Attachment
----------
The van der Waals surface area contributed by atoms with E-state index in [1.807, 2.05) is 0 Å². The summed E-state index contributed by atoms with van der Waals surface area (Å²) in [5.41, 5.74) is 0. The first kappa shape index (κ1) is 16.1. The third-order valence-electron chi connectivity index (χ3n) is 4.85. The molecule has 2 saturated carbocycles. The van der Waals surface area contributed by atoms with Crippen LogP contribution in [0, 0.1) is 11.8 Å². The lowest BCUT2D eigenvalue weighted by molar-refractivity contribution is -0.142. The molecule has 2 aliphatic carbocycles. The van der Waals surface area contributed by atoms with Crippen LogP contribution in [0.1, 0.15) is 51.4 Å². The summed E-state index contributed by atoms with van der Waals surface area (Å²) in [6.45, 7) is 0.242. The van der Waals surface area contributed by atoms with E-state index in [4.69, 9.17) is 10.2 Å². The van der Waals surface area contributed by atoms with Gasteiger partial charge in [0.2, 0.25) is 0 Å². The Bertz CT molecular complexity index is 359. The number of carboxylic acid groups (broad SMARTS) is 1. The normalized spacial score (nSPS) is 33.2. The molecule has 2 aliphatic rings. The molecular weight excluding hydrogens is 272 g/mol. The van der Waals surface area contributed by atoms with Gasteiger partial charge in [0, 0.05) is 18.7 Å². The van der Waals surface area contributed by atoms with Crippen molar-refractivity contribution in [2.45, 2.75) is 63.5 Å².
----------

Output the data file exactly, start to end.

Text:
The van der Waals surface area contributed by atoms with E-state index in [1.807, 2.05) is 0 Å². The summed E-state index contributed by atoms with van der Waals surface area (Å²) in [5.41, 5.74) is 0. The first kappa shape index (κ1) is 16.1. The third-order valence-electron chi connectivity index (χ3n) is 4.85. The molecule has 2 saturated carbocycles. The van der Waals surface area contributed by atoms with Crippen LogP contribution in [0, 0.1) is 11.8 Å². The lowest BCUT2D eigenvalue weighted by molar-refractivity contribution is -0.142. The molecule has 2 aliphatic carbocycles. The van der Waals surface area contributed by atoms with Crippen LogP contribution in [0.1, 0.15) is 51.4 Å². The summed E-state index contributed by atoms with van der Waals surface area (Å²) in [6.45, 7) is 0.242. The van der Waals surface area contributed by atoms with E-state index in [4.69, 9.17) is 10.2 Å². The van der Waals surface area contributed by atoms with Gasteiger partial charge in [0.2, 0.25) is 0 Å². The Bertz CT molecular complexity index is 359. The number of carboxylic acid groups (broad SMARTS) is 1. The normalized spacial score (nSPS) is 33.2. The molecule has 2 aliphatic rings. The molecular weight excluding hydrogens is 272 g/mol. The van der Waals surface area contributed by atoms with Gasteiger partial charge in [0, 0.05) is 18.7 Å². The van der Waals surface area contributed by atoms with Crippen molar-refractivity contribution in [2.45, 2.75) is 63.5 Å².